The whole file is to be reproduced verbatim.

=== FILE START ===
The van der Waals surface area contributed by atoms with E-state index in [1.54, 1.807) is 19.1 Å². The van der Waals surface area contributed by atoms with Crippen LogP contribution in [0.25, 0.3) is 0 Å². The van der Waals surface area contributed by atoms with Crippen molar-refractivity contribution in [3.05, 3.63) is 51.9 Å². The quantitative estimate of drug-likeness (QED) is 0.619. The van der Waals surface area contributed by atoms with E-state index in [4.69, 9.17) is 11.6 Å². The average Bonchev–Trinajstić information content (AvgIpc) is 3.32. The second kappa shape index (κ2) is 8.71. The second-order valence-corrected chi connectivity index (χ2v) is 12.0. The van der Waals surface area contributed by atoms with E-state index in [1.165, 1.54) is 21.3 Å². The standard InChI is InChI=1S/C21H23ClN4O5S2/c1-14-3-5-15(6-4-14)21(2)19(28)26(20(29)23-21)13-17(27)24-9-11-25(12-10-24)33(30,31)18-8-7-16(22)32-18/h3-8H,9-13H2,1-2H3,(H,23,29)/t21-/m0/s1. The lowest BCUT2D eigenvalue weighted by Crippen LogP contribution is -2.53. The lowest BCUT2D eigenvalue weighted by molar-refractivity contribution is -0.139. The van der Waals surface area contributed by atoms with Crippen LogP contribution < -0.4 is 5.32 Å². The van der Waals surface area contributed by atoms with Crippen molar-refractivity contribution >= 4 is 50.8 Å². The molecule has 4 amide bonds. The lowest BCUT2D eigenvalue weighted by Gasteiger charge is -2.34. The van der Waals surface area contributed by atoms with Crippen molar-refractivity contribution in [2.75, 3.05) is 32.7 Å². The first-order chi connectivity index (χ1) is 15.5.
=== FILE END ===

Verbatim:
The van der Waals surface area contributed by atoms with E-state index in [1.54, 1.807) is 19.1 Å². The van der Waals surface area contributed by atoms with Crippen LogP contribution in [0.25, 0.3) is 0 Å². The van der Waals surface area contributed by atoms with Crippen molar-refractivity contribution in [3.05, 3.63) is 51.9 Å². The quantitative estimate of drug-likeness (QED) is 0.619. The van der Waals surface area contributed by atoms with E-state index in [4.69, 9.17) is 11.6 Å². The average Bonchev–Trinajstić information content (AvgIpc) is 3.32. The second kappa shape index (κ2) is 8.71. The second-order valence-corrected chi connectivity index (χ2v) is 12.0. The van der Waals surface area contributed by atoms with E-state index in [1.165, 1.54) is 21.3 Å². The standard InChI is InChI=1S/C21H23ClN4O5S2/c1-14-3-5-15(6-4-14)21(2)19(28)26(20(29)23-21)13-17(27)24-9-11-25(12-10-24)33(30,31)18-8-7-16(22)32-18/h3-8H,9-13H2,1-2H3,(H,23,29)/t21-/m0/s1. The lowest BCUT2D eigenvalue weighted by Crippen LogP contribution is -2.53. The lowest BCUT2D eigenvalue weighted by molar-refractivity contribution is -0.139. The van der Waals surface area contributed by atoms with Crippen LogP contribution < -0.4 is 5.32 Å². The van der Waals surface area contributed by atoms with Crippen molar-refractivity contribution >= 4 is 50.8 Å². The molecule has 4 amide bonds. The lowest BCUT2D eigenvalue weighted by Gasteiger charge is -2.34. The van der Waals surface area contributed by atoms with Crippen molar-refractivity contribution in [2.75, 3.05) is 32.7 Å². The first-order chi connectivity index (χ1) is 15.5.